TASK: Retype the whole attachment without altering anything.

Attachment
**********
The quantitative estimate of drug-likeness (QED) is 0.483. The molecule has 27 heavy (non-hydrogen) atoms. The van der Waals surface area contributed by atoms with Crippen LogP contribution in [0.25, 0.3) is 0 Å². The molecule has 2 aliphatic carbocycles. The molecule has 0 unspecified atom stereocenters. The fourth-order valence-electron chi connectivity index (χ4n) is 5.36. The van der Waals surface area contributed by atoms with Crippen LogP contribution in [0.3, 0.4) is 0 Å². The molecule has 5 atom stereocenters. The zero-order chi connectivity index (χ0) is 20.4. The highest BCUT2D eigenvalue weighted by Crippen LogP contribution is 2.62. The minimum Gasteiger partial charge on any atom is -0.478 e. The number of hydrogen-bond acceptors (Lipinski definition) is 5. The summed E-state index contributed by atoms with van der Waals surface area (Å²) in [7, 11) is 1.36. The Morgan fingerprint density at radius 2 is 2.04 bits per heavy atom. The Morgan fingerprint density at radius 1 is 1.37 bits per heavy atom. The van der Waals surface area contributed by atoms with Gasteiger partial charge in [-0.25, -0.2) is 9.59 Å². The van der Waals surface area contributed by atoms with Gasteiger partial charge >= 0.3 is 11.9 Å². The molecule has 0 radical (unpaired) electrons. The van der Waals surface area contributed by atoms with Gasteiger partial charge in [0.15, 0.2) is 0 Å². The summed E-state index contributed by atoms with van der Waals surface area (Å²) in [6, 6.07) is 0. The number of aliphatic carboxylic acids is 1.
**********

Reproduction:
The quantitative estimate of drug-likeness (QED) is 0.483. The molecule has 27 heavy (non-hydrogen) atoms. The van der Waals surface area contributed by atoms with Crippen LogP contribution in [0.25, 0.3) is 0 Å². The molecule has 2 aliphatic carbocycles. The molecule has 0 unspecified atom stereocenters. The fourth-order valence-electron chi connectivity index (χ4n) is 5.36. The van der Waals surface area contributed by atoms with Crippen LogP contribution in [0.3, 0.4) is 0 Å². The molecule has 5 atom stereocenters. The zero-order chi connectivity index (χ0) is 20.4. The highest BCUT2D eigenvalue weighted by Crippen LogP contribution is 2.62. The minimum Gasteiger partial charge on any atom is -0.478 e. The number of hydrogen-bond acceptors (Lipinski definition) is 5. The summed E-state index contributed by atoms with van der Waals surface area (Å²) in [7, 11) is 1.36. The Morgan fingerprint density at radius 2 is 2.04 bits per heavy atom. The Morgan fingerprint density at radius 1 is 1.37 bits per heavy atom. The van der Waals surface area contributed by atoms with Gasteiger partial charge in [-0.25, -0.2) is 9.59 Å². The van der Waals surface area contributed by atoms with Gasteiger partial charge >= 0.3 is 11.9 Å². The molecule has 0 radical (unpaired) electrons. The van der Waals surface area contributed by atoms with Gasteiger partial charge in [0.15, 0.2) is 0 Å². The summed E-state index contributed by atoms with van der Waals surface area (Å²) in [6, 6.07) is 0. The number of aliphatic carboxylic acids is 1.